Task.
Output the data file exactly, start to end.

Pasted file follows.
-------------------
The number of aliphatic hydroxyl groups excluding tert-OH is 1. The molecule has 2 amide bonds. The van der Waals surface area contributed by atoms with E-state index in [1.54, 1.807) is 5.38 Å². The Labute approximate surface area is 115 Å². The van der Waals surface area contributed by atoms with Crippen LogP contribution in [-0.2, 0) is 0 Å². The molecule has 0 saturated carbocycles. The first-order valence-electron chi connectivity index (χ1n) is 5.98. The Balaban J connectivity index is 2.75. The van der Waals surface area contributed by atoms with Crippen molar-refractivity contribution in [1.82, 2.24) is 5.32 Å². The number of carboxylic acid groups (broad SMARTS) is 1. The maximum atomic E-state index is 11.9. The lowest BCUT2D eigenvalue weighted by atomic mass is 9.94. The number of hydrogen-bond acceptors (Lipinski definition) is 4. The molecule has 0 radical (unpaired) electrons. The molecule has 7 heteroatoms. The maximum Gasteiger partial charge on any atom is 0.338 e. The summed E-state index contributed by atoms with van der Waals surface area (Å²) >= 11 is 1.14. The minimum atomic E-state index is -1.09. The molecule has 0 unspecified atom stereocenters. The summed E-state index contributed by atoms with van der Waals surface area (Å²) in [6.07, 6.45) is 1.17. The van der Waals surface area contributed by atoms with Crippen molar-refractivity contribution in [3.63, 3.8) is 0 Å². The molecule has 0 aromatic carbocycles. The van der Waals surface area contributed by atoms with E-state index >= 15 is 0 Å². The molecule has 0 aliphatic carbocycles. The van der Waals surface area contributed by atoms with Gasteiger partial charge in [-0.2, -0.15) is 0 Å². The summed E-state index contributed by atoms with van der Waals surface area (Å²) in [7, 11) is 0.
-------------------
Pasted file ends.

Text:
The number of aliphatic hydroxyl groups excluding tert-OH is 1. The molecule has 2 amide bonds. The van der Waals surface area contributed by atoms with E-state index in [1.54, 1.807) is 5.38 Å². The Labute approximate surface area is 115 Å². The van der Waals surface area contributed by atoms with Crippen LogP contribution in [-0.2, 0) is 0 Å². The molecule has 0 saturated carbocycles. The first-order valence-electron chi connectivity index (χ1n) is 5.98. The Balaban J connectivity index is 2.75. The van der Waals surface area contributed by atoms with Crippen molar-refractivity contribution in [1.82, 2.24) is 5.32 Å². The number of carboxylic acid groups (broad SMARTS) is 1. The maximum atomic E-state index is 11.9. The lowest BCUT2D eigenvalue weighted by atomic mass is 9.94. The number of hydrogen-bond acceptors (Lipinski definition) is 4. The molecule has 0 radical (unpaired) electrons. The molecule has 7 heteroatoms. The maximum Gasteiger partial charge on any atom is 0.338 e. The summed E-state index contributed by atoms with van der Waals surface area (Å²) >= 11 is 1.14. The minimum atomic E-state index is -1.09. The molecule has 0 unspecified atom stereocenters. The summed E-state index contributed by atoms with van der Waals surface area (Å²) in [6.07, 6.45) is 1.17. The van der Waals surface area contributed by atoms with Crippen molar-refractivity contribution in [3.63, 3.8) is 0 Å². The molecule has 0 aromatic carbocycles. The van der Waals surface area contributed by atoms with E-state index >= 15 is 0 Å². The molecule has 0 aliphatic carbocycles. The van der Waals surface area contributed by atoms with Gasteiger partial charge in [-0.2, -0.15) is 0 Å². The summed E-state index contributed by atoms with van der Waals surface area (Å²) in [7, 11) is 0.